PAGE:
This might seem a little backwards in coming forwards in that we already announced the first movie of the new season (Fight Club incidentally) before we announced the full schedule, but that’s because the first selection was mine and already signed off by the ‘power-that-be’. Anyway, it is yet another pleasure of mine to be able to reveal the new line-up for the this semester:
1st February: Fight Club (David Fincher, 1999)
8th February: Dick Tracy (Warren Beatty, 1990)
15th February: Misery (Rob Reiner, 1990)
22nd February: LGBT [Lesbian, Gay, Bisexual & Transgender] History Month Special Event: The Kids Are All Right (Lisa Colodenko, 2010)
29th February: Little Big Man (Arthur Penn, 1970)
7th March: Total Recall (Paul Verhoeven, 1990)
14th March: The Graduate (Mike Nicols, 1967)Germinal (Claude Berri, 1993)
21st March: There Will Be Blood (Paul Thomas Anderson, 2007)
2nd May: V for Vendetta (James McTeigue, 2005)Das Experiment (Oliver Hirshbiegel, 2001)
9th May: Who Framed Roger Rabbit (Robert Zemeckis, 1988)
As ever, screenings take place in the Media Centre cinema (room enough for 200+ people) and they are free to friends of the university. We’ll also be running a new feature on the site: after every film we are going to get people to write a short review. Hopefully, it’ll give people the chance to get their name up in lights, or at the very least, a nice byline on the blog.
Let me know what your thoughts are on the schedule either in the comments or over on the Facebook page.
“We’ve all been raised on television to believe that one day we’d all be millionaires, and movie gods, and rock stars, but we won’t. We’re slowly learning that fact. And we’re very, very pissed off.” (Tyler Durden)
Fight Club is an adrenaline-fuelled film that has been described in some quarters as a critique of capitalism and individualism at the end of the 20th century. Anarchic, violent, schizophrenic – all terms that can describe the film’s central protagonist as well as the film itself. Fincher’s fourth film portrays a vision of (mainly) white, middle-class masculinity in crisis as a nameless narrator (Ed Norton) gets involved with the charismatic Tyler Durden (Brad Pitt) and relinquishes his comfortable existence in an attempt to rediscover his primitive masculine instincts – by fighting.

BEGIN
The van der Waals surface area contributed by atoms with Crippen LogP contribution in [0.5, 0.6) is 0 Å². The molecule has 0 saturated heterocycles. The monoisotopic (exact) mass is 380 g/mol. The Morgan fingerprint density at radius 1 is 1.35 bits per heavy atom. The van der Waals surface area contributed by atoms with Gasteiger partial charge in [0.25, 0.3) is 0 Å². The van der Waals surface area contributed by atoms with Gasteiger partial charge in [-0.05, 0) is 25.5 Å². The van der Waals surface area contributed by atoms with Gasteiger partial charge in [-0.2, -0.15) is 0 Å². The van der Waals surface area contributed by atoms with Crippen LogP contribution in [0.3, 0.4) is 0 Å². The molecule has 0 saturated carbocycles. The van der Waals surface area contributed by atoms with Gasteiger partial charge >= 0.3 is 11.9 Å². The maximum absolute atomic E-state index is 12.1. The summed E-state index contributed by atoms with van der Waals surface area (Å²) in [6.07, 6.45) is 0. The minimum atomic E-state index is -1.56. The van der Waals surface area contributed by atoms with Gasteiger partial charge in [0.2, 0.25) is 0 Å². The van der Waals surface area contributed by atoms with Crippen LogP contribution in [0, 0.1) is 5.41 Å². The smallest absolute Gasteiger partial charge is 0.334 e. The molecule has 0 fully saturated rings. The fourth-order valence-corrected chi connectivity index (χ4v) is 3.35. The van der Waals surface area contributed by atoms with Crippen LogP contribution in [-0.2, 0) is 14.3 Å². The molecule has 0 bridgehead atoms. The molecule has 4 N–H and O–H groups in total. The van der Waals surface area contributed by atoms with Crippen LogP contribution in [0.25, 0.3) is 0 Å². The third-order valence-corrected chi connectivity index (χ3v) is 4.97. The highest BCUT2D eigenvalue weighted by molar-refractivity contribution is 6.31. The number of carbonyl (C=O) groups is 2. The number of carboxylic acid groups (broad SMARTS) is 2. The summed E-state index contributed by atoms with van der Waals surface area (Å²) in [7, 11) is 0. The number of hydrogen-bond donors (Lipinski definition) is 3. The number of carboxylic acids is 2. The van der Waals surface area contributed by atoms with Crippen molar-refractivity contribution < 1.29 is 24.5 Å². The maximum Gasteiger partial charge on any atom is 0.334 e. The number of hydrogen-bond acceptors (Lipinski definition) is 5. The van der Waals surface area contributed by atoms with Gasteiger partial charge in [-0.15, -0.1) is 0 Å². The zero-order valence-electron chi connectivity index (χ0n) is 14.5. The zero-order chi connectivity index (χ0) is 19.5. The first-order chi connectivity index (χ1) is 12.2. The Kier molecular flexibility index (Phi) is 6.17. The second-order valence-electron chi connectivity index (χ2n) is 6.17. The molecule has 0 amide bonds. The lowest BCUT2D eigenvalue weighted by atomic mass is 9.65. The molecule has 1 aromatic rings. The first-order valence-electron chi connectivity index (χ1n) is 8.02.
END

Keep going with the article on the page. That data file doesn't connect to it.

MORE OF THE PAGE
Based on the novel by Chuck Palahniuk, renowned for his ‘transgressional fiction’, the film has featured on several Top 100 lists (Total Film, Empire) and even features lines inspired by Nietzsche: “You’re the all-singing, all-dancing crap of the world”. Fight Club has polarised opinions: is it fascistic? Is it nihilistic? Is it a Marxist critique of the post-industrial economy? Is it a Freudian battle between the ego and the id? It may be all of these things but it is also stylish, violent and brutal.
So, welcome to CineClub 2012. The first rule of CineClub is that you do talk about CineClub. And if this is your first time at CineClub, you have to talk…
Check out the trailer below
As ever, screenings are FREE and everyone is welcome
When and where: MC207 Cinema, 5pm, 1st February 2012
This is the burning question at CineClub right now! The moment prior to the announcement of an up-coming schedule is always tense – who is going to see their film choice selected for the semester? What will make the cut and what will fail to impress the selection committee (wait, there’s a committee)? Whose film choices get the chance to praised for being the epitome of good taste and whose will get torn to shreds?
Currently Billy is taking suggestions from the regular attendees and we’d love to hear what you’d like to see screened at our cinema. We’d love to hear more suggestions from students. Even if you’ve never been before but want to try out the delights of CineClub we’d love to hear from you. You can contact us in the comments field, over on Twitter, Facebook or via email.
You’ll find a playlist of the suggestions right below this text. Enjoy
All the best to you, good readers. Did you enjoy any wonderful filmic treats during the festive period? Catch a classic movie on TV? Get bought a shiny information circle (aka DVD/Blu-Ray)? Pay a visit to the local picture house? If so, we’d love to hear what you got up to.
I guess I also need to apologise for not posting in the final week of last term. For the final CineClub session of 2011 all in attendance were invited to bring along a clip of their favourite filmic funny scenes. There were some classic Mel Brooks sequences selected as well as a few odd choices (Justin, we are looking at you!). My selections are featured below – feel free to tell us about your favourite funny scenes or even post links to them below the line